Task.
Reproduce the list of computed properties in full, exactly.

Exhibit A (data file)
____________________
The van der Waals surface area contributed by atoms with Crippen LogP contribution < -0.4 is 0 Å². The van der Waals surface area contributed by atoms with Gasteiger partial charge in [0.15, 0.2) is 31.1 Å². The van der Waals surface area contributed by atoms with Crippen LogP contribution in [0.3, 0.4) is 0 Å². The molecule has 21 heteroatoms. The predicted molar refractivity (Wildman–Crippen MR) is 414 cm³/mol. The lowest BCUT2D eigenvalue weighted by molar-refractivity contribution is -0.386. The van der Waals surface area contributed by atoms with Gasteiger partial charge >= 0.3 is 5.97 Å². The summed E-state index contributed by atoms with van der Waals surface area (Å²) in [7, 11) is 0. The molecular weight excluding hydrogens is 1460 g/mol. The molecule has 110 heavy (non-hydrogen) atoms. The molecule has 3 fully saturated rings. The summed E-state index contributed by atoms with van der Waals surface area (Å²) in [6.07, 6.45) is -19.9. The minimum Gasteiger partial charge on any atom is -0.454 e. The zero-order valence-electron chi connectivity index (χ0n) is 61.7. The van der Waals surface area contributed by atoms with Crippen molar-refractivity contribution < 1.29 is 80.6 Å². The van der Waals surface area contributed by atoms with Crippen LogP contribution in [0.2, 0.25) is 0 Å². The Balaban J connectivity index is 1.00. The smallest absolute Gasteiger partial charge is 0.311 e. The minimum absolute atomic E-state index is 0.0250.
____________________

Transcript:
The van der Waals surface area contributed by atoms with Crippen LogP contribution < -0.4 is 0 Å². The van der Waals surface area contributed by atoms with Gasteiger partial charge in [0.15, 0.2) is 31.1 Å². The van der Waals surface area contributed by atoms with Crippen LogP contribution in [0.3, 0.4) is 0 Å². The molecule has 21 heteroatoms. The predicted molar refractivity (Wildman–Crippen MR) is 414 cm³/mol. The lowest BCUT2D eigenvalue weighted by molar-refractivity contribution is -0.386. The van der Waals surface area contributed by atoms with Gasteiger partial charge >= 0.3 is 5.97 Å². The summed E-state index contributed by atoms with van der Waals surface area (Å²) in [7, 11) is 0. The molecular weight excluding hydrogens is 1460 g/mol. The molecule has 110 heavy (non-hydrogen) atoms. The molecule has 3 fully saturated rings. The summed E-state index contributed by atoms with van der Waals surface area (Å²) in [6.07, 6.45) is -19.9. The minimum Gasteiger partial charge on any atom is -0.454 e. The zero-order valence-electron chi connectivity index (χ0n) is 61.7. The van der Waals surface area contributed by atoms with Crippen molar-refractivity contribution < 1.29 is 80.6 Å². The van der Waals surface area contributed by atoms with Crippen LogP contribution in [0.2, 0.25) is 0 Å². The Balaban J connectivity index is 1.00. The smallest absolute Gasteiger partial charge is 0.311 e. The minimum absolute atomic E-state index is 0.0250.